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P521. Efficacy and safety of adalimumab in children with Crohn's disease previously treated with infliximab

A. Jacob1, M. Fumery2, J. Salleron3, L. Michaud1, C. Spyckerelle4, J.-F. Colombel5, C. Gower-Rousseau6, D. Turck1, 1University Hospital, Pediatric Unit, Lille, France, 2Amiens University and Hospital, Gastroenterology, Amiens, France, 3University Hospital EA 2694, Biostatistics, Lille, France, 4St Vincent Hospital, Paediatric Unit, Lille, France, 5University Hospital, Gastroenterology, Lille, France, 6University Hospital, Epidemiology EA 2694, Lille, France

Background

Adalimumab (ADA) is effective in the treatment of Crohn's disease (CD) in children naive to infliximab (IFX) [1]. The objective of this study was to evaluate the effectiveness and safety of ADA in children with CD refractory or intolerant to IFX.

Methods

This retrospective study included all children with CD from a paediatric-onset population-based cohort who received ADA before the age of 18 because of failure or intolerance to IFX. Response to ADA was evaluated with the PGA. The effectiveness of ADA was defined as clinical remission (PGA=1) or clinical response defined by a decrease of at least 2 points of PGA 6 months after the introduction of ADA. The following parameters were recorded from ADA initiation to maximal follow-up: growth (height/ageZ-score); nutritional status (BMI/age Zscore); and inflammatory biomarkers. Adverse effects due to ADA were also detailed.

Results

27 CD patients diagnosed from 2001 to 2010 were included. Median age at CD diagnosis and at ADA initiation were 11 y [Q1=10-Q3=12] and 15 y [13–15], respectively. Indication of ADA was primary failure to IFX in 4 patients (14%), loss of response to IFX in 16 (60%) and intolerance to IFX in 7 (26%). At ADA induction 5 patients received systemic steroids and 2 azathioprine. Median duration of ADA treatment was 10 months [6–18]. After a follow-up of 9 mo ADA was considered effective in 19 patients (70%). 8 patients had a primary failure (30%) and 5/19 (26%) a secondary failure. Optimizing therapy (increase of ADA dose and/or decrease of intervals between ADA injections) was required in 14 patients. 11 patients (40%) had a total of 19 adverse effects. The main adverse events were: 1) cutaneous (xerosis; n = 6, depigmentation; n = 3, acne; n-2 and psoriasis: n = 1); 2) local reactions (pain, inflammatory reaction) at the injection site (n = 3); and 3) transient arthralgia and/or myalgia (n = 4). None of these adverse effects resulted in ADA discontinuation. There was no significant change in growth and nutritional status over the study period but there was a significant decrease of median CRP from ADA initiation to maximal follow-up (18 mg/L [5–39] vs 7 [3–19]; p = 0.026) and median orosomucoid (1.64 g/L [1.50–2.56] vs. 1.17 [0.88–1.89]; p < 0.001).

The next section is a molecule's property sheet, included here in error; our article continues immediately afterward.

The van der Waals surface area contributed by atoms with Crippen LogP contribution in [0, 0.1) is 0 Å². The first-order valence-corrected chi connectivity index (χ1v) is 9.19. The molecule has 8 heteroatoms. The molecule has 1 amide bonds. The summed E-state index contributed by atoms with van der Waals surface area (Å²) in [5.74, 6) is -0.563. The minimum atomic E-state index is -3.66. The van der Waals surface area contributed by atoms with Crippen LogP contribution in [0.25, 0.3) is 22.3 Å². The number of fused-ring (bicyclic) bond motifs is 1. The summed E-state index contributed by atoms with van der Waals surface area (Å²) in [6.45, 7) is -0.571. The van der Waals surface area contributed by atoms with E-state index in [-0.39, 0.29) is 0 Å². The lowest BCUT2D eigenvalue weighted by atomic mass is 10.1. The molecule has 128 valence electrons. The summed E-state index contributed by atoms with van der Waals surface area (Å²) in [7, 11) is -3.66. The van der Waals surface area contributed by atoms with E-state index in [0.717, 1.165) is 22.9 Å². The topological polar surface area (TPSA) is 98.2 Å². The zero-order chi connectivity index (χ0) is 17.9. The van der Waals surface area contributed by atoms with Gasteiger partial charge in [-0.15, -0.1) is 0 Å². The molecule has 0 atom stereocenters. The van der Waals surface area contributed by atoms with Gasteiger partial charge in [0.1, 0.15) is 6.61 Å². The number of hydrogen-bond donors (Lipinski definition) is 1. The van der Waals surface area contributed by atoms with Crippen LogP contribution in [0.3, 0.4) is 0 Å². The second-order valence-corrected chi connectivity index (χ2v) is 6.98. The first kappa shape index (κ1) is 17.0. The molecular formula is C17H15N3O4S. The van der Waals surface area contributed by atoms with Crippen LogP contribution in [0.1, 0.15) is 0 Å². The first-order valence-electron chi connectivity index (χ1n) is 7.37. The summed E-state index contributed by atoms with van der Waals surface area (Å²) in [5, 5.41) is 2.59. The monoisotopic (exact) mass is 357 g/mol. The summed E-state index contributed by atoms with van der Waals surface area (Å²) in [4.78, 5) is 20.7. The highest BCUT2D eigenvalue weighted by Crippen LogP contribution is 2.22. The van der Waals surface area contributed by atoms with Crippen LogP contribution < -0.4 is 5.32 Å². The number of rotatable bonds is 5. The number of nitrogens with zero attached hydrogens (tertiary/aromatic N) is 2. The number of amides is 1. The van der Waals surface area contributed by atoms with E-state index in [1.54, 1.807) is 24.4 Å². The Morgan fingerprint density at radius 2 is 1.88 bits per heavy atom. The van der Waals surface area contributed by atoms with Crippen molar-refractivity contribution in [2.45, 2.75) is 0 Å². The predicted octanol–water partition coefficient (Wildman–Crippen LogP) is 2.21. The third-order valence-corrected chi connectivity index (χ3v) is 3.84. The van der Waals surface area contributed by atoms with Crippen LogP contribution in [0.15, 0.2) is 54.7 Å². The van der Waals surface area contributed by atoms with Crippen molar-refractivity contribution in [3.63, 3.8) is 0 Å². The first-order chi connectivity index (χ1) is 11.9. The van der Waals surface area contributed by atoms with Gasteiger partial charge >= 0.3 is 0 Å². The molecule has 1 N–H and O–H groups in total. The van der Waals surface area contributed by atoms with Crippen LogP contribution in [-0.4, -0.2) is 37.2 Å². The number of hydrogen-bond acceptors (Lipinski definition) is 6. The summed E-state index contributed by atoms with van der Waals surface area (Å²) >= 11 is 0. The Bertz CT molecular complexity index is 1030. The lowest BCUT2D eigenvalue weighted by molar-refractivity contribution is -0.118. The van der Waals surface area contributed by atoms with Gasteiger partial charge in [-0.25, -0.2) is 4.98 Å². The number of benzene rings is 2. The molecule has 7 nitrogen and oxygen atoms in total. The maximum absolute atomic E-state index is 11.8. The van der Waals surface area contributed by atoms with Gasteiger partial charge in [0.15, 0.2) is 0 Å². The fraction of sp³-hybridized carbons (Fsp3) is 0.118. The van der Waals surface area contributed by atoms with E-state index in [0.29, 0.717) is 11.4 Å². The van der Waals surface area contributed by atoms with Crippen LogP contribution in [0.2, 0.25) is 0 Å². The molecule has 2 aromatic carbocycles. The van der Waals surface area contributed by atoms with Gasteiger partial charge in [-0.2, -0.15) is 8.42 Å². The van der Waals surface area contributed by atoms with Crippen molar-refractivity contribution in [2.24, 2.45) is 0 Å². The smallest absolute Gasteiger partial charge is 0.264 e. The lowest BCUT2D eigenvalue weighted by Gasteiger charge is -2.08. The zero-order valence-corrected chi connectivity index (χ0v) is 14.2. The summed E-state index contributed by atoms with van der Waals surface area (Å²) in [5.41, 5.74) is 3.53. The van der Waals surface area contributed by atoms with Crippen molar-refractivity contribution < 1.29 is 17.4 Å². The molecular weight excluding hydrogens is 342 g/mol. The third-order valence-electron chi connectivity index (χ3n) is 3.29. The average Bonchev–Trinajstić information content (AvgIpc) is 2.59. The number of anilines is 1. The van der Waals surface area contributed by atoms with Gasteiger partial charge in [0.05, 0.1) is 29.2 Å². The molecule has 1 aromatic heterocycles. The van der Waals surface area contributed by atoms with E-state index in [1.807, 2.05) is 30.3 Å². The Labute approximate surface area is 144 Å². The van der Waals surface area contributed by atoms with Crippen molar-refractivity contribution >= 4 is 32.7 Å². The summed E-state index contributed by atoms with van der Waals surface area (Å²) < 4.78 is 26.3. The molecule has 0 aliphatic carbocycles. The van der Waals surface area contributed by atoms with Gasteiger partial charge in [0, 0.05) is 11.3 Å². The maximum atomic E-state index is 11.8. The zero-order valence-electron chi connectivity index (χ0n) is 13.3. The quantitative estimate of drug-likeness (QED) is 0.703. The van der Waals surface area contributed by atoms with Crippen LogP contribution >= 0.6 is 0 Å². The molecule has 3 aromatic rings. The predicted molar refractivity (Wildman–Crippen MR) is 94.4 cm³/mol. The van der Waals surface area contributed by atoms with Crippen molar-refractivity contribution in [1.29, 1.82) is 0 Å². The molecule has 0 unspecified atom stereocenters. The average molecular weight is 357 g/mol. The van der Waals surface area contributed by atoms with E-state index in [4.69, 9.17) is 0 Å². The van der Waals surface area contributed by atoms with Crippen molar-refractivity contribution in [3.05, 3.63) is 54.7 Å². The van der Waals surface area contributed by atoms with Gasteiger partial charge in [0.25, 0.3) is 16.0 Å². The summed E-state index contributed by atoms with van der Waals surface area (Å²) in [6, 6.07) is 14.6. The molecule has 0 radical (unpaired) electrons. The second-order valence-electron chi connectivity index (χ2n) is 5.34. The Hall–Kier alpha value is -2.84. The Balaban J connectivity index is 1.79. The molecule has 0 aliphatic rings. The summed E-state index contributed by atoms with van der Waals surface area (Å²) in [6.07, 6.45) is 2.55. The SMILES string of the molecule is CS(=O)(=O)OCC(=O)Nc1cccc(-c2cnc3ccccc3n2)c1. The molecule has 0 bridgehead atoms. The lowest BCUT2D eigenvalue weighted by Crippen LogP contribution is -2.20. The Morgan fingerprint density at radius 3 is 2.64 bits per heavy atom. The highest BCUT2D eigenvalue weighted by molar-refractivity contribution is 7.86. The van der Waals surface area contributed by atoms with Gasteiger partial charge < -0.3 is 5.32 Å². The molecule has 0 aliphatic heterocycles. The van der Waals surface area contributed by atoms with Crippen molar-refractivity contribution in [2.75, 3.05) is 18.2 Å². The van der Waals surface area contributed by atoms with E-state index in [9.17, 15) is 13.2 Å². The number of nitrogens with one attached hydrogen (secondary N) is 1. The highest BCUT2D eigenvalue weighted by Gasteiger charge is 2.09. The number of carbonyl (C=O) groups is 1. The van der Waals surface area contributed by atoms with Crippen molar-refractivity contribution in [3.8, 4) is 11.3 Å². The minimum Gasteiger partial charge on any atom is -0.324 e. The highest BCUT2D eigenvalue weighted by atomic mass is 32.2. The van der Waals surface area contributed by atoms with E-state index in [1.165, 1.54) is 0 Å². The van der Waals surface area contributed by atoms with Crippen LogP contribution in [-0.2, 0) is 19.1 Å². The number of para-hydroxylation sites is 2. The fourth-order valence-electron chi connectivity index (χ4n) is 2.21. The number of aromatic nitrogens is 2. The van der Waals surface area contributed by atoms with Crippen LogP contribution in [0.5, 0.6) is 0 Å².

Conclusion

In this cohort of paediatric-onset CD patients previously treated with IFX, treatment with ADA was safe and effective in 70% after a median follow-up of 9 months. Controlled trials are needed.

1. Hyams JS, (2012), Safety and efficacy of adalimumab for moderate to severe Crohn's disease in children., Gastroenterology